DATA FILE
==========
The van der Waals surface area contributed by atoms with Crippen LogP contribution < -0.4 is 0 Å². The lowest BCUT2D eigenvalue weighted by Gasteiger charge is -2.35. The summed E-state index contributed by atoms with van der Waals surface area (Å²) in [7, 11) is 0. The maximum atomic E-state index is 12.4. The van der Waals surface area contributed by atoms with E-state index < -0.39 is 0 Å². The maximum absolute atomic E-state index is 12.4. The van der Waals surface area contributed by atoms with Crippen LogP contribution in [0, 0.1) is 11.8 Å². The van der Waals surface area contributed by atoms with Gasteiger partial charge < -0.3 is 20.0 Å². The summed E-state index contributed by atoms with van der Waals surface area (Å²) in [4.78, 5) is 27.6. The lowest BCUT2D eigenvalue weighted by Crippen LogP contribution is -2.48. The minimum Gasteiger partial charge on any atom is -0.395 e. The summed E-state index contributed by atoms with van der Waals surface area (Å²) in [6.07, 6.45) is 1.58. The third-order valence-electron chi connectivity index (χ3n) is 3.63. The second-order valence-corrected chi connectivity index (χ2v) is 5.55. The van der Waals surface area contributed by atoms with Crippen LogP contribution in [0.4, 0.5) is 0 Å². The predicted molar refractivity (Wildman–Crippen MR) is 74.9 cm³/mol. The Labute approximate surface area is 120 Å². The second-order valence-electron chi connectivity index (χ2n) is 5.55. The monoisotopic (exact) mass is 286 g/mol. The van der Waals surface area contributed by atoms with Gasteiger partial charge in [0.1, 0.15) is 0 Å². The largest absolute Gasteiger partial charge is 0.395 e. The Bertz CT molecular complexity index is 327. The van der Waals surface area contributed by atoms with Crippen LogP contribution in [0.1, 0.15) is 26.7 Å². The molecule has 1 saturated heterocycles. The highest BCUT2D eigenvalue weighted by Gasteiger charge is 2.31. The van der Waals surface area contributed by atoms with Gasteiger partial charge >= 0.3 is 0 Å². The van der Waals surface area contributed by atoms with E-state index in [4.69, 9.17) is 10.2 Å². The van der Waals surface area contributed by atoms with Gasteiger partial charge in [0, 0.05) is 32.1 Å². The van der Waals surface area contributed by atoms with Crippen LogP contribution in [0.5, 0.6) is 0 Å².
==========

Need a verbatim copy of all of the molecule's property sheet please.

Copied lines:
The van der Waals surface area contributed by atoms with Crippen LogP contribution < -0.4 is 0 Å². The lowest BCUT2D eigenvalue weighted by Gasteiger charge is -2.35. The summed E-state index contributed by atoms with van der Waals surface area (Å²) in [7, 11) is 0. The maximum atomic E-state index is 12.4. The van der Waals surface area contributed by atoms with E-state index < -0.39 is 0 Å². The maximum absolute atomic E-state index is 12.4. The van der Waals surface area contributed by atoms with Crippen LogP contribution in [0, 0.1) is 11.8 Å². The van der Waals surface area contributed by atoms with Gasteiger partial charge < -0.3 is 20.0 Å². The summed E-state index contributed by atoms with van der Waals surface area (Å²) in [4.78, 5) is 27.6. The lowest BCUT2D eigenvalue weighted by Crippen LogP contribution is -2.48. The minimum Gasteiger partial charge on any atom is -0.395 e. The summed E-state index contributed by atoms with van der Waals surface area (Å²) in [6.07, 6.45) is 1.58. The third-order valence-electron chi connectivity index (χ3n) is 3.63. The second-order valence-corrected chi connectivity index (χ2v) is 5.55. The van der Waals surface area contributed by atoms with Crippen LogP contribution in [0.4, 0.5) is 0 Å². The predicted molar refractivity (Wildman–Crippen MR) is 74.9 cm³/mol. The Labute approximate surface area is 120 Å². The second-order valence-electron chi connectivity index (χ2n) is 5.55. The monoisotopic (exact) mass is 286 g/mol. The van der Waals surface area contributed by atoms with Gasteiger partial charge in [0.1, 0.15) is 0 Å². The largest absolute Gasteiger partial charge is 0.395 e. The Bertz CT molecular complexity index is 327. The van der Waals surface area contributed by atoms with Crippen LogP contribution in [0.1, 0.15) is 26.7 Å². The molecule has 1 saturated heterocycles. The highest BCUT2D eigenvalue weighted by Gasteiger charge is 2.31. The van der Waals surface area contributed by atoms with Gasteiger partial charge >= 0.3 is 0 Å². The van der Waals surface area contributed by atoms with E-state index in [4.69, 9.17) is 10.2 Å². The van der Waals surface area contributed by atoms with Gasteiger partial charge in [0, 0.05) is 32.1 Å². The van der Waals surface area contributed by atoms with Crippen LogP contribution in [0.5, 0.6) is 0 Å².